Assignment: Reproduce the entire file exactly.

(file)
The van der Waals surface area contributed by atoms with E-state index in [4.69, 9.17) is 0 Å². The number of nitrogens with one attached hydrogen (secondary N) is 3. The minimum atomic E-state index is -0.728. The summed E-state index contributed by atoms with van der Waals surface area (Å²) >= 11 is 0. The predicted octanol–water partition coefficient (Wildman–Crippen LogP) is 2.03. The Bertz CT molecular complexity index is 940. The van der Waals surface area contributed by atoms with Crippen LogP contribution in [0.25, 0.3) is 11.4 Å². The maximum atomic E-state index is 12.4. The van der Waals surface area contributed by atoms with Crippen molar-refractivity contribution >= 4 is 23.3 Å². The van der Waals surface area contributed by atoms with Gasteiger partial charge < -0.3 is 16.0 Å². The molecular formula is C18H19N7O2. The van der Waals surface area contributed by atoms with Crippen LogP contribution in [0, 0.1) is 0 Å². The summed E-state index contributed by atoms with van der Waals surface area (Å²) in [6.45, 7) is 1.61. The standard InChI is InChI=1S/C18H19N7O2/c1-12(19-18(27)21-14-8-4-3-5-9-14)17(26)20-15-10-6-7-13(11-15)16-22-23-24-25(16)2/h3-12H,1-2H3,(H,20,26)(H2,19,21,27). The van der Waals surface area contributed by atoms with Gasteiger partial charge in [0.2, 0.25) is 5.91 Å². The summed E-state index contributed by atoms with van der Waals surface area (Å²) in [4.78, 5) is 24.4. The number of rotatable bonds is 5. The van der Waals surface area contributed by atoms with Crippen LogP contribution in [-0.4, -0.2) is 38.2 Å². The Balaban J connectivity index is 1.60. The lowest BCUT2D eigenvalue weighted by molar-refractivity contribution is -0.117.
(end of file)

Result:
The van der Waals surface area contributed by atoms with E-state index in [4.69, 9.17) is 0 Å². The number of nitrogens with one attached hydrogen (secondary N) is 3. The minimum atomic E-state index is -0.728. The summed E-state index contributed by atoms with van der Waals surface area (Å²) >= 11 is 0. The predicted octanol–water partition coefficient (Wildman–Crippen LogP) is 2.03. The Bertz CT molecular complexity index is 940. The van der Waals surface area contributed by atoms with Crippen LogP contribution in [0.25, 0.3) is 11.4 Å². The maximum atomic E-state index is 12.4. The van der Waals surface area contributed by atoms with Crippen molar-refractivity contribution >= 4 is 23.3 Å². The van der Waals surface area contributed by atoms with Gasteiger partial charge < -0.3 is 16.0 Å². The molecular formula is C18H19N7O2. The van der Waals surface area contributed by atoms with Crippen LogP contribution in [0, 0.1) is 0 Å². The summed E-state index contributed by atoms with van der Waals surface area (Å²) in [6.45, 7) is 1.61. The standard InChI is InChI=1S/C18H19N7O2/c1-12(19-18(27)21-14-8-4-3-5-9-14)17(26)20-15-10-6-7-13(11-15)16-22-23-24-25(16)2/h3-12H,1-2H3,(H,20,26)(H2,19,21,27). The van der Waals surface area contributed by atoms with Gasteiger partial charge in [0.2, 0.25) is 5.91 Å². The summed E-state index contributed by atoms with van der Waals surface area (Å²) in [4.78, 5) is 24.4. The number of rotatable bonds is 5. The van der Waals surface area contributed by atoms with Crippen LogP contribution in [-0.4, -0.2) is 38.2 Å². The Balaban J connectivity index is 1.60. The lowest BCUT2D eigenvalue weighted by molar-refractivity contribution is -0.117.